The world's most in-depth and scientific reviews of outdoor gear

Outdoorsman Lab Ultralight Review

This pad offers more comfort than a foam pad at the fraction of the cost of most inflatable pads.
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Price:  $55 List | $39.97 at Amazon
Pros:  Packs away small, a great bargain
Cons:  Not very lightweight, not warm
Manufacturer:   Outdoorsman Lab
By Matt Bento ⋅ Senior Review Editor  ⋅  May 4, 2018
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50
OVERALL
SCORE


RANKED
#27 of 28
  • Comfort - 30% 4
  • Weight and Packed Size - 30% 7
  • Warmth - 20% 2
  • Ease of Inflation - 10% 7
  • Durability - 10% 6

The Skinny

For the money, the Outdoorsman Lab Ultralight delivers a comfortable night's sleep without weighing you down. It feels softer and packs down smaller than the Therm-a-Rest Z-lite Sol and the Exped Hypersleep Winter, making it a great level up from a foam pad and a good option for summertime backpacking trips. While this pad isn't as light or comfortable as the Editors' Choice Award-winning Therm-a-Rest Neo Air Xtherm, it's a viable option for the backpacker on a budget, hitting your wallet at a mere 6th of the cost of the Xtherm.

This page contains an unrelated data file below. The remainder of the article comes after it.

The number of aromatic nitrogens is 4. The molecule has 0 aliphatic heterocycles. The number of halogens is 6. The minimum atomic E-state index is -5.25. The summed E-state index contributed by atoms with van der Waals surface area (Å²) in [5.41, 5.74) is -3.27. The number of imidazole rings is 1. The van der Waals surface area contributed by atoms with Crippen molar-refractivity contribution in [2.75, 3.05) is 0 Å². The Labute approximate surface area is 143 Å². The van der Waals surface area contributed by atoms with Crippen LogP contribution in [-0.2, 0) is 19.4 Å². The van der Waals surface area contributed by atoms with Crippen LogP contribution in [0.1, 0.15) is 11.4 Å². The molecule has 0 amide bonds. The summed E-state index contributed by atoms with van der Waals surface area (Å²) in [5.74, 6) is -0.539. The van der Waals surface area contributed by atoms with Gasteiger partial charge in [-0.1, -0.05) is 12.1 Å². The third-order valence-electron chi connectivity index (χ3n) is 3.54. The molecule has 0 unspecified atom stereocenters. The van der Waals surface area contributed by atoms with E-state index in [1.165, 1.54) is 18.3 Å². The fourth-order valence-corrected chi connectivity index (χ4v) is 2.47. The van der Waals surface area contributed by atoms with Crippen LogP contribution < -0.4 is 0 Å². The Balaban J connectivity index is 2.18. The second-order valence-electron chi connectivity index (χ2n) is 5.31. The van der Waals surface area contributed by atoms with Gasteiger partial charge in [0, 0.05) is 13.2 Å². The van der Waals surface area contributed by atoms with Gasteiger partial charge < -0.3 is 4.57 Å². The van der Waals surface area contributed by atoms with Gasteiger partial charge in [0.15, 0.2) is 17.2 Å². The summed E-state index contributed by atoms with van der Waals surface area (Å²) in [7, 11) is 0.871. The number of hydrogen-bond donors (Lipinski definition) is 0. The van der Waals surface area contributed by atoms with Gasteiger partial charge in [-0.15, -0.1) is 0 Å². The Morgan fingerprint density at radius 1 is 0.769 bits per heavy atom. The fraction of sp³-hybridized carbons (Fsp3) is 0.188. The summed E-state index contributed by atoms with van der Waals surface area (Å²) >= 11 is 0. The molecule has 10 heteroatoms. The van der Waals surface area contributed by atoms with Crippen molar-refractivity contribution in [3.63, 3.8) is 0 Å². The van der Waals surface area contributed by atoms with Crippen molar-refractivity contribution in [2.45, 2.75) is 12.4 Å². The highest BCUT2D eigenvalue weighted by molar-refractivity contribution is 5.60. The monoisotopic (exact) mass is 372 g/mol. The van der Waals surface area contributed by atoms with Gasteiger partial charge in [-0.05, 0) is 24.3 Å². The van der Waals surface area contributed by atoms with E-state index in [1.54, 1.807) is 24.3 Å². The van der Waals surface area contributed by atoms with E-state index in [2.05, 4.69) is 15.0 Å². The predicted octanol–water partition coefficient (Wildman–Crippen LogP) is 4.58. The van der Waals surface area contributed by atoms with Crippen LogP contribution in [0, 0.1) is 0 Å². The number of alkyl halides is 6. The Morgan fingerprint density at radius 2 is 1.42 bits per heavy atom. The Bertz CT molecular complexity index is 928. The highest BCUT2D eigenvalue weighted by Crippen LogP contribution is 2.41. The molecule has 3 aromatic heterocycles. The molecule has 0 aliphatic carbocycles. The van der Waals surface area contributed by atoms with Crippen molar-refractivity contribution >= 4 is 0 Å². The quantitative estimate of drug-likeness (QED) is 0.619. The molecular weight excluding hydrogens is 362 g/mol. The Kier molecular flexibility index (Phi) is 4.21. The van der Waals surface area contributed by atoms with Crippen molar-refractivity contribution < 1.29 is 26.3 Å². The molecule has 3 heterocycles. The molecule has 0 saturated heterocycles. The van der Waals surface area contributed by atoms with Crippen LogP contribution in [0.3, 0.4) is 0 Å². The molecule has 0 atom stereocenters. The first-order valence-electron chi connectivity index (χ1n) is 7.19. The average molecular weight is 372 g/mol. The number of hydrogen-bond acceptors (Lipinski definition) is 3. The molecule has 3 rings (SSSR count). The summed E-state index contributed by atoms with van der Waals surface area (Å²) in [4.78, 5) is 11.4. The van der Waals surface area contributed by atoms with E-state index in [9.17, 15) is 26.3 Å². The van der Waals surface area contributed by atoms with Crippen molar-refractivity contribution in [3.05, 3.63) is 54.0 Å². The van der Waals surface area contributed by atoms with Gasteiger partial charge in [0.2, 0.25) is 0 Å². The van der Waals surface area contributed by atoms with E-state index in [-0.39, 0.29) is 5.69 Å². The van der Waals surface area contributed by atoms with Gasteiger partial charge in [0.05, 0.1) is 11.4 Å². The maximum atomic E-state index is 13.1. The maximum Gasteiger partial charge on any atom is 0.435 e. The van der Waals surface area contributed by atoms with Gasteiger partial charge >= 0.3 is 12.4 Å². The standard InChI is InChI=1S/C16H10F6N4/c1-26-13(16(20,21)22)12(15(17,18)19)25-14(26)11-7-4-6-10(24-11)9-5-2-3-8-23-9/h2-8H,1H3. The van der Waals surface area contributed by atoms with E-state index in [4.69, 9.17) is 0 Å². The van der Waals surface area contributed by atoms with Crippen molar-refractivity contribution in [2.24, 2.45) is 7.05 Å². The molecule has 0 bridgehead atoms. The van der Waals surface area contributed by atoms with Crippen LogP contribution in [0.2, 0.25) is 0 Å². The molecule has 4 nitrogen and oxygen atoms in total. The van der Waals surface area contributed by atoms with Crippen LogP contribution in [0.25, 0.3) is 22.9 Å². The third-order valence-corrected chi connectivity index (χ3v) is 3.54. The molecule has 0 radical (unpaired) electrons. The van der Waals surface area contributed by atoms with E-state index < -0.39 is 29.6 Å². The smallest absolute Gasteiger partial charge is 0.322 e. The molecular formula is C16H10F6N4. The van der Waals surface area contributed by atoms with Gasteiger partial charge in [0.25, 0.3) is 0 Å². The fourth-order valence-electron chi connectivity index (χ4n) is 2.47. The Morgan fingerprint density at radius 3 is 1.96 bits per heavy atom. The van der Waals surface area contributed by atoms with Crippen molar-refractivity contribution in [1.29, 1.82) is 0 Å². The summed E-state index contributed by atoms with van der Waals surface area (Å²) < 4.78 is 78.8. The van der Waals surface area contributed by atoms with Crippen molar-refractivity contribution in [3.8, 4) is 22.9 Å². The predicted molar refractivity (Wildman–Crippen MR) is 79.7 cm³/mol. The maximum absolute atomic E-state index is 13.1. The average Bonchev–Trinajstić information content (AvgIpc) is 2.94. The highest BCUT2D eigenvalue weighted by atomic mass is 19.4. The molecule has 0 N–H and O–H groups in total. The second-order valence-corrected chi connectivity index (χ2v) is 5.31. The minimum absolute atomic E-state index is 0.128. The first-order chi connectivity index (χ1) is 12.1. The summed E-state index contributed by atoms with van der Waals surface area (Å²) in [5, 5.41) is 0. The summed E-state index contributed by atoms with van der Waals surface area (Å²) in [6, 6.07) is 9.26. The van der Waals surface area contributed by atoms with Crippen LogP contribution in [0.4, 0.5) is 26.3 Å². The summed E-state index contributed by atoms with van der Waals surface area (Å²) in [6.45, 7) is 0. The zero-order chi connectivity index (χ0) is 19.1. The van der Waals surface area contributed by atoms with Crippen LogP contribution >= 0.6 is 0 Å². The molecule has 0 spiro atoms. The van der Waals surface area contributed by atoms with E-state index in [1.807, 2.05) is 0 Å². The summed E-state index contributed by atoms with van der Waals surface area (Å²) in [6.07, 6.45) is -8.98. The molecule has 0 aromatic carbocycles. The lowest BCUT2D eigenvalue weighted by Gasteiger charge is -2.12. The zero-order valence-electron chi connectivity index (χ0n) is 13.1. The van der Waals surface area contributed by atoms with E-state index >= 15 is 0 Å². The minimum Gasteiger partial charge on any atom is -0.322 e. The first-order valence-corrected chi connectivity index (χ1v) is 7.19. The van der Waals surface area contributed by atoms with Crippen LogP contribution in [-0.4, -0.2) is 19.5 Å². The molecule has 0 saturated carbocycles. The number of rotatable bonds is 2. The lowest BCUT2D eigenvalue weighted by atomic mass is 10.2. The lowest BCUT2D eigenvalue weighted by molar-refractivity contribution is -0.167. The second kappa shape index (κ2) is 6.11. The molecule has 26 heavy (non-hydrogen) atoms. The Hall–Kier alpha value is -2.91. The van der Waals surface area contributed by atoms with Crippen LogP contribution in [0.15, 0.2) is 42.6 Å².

Compare to Similar Products

Our Analysis and Test Results

This pad inflates quickly (12-15 breaths) through a one-way valve.
This pad inflates quickly (12-15 breaths) through a one-way valve.

Performance Comparison


This budget pad inflates easily and packs away small, but offers little insulation against cold temperatures. Its cell design is similar to the REI Co-op All Season Insulated Air, keeping air from circulating through the pad to minimize heat loss. But this pad isn't as thick, and it's not insulated, making an uncomfortable choice for winter camping or anytime you're likely to encounter snow.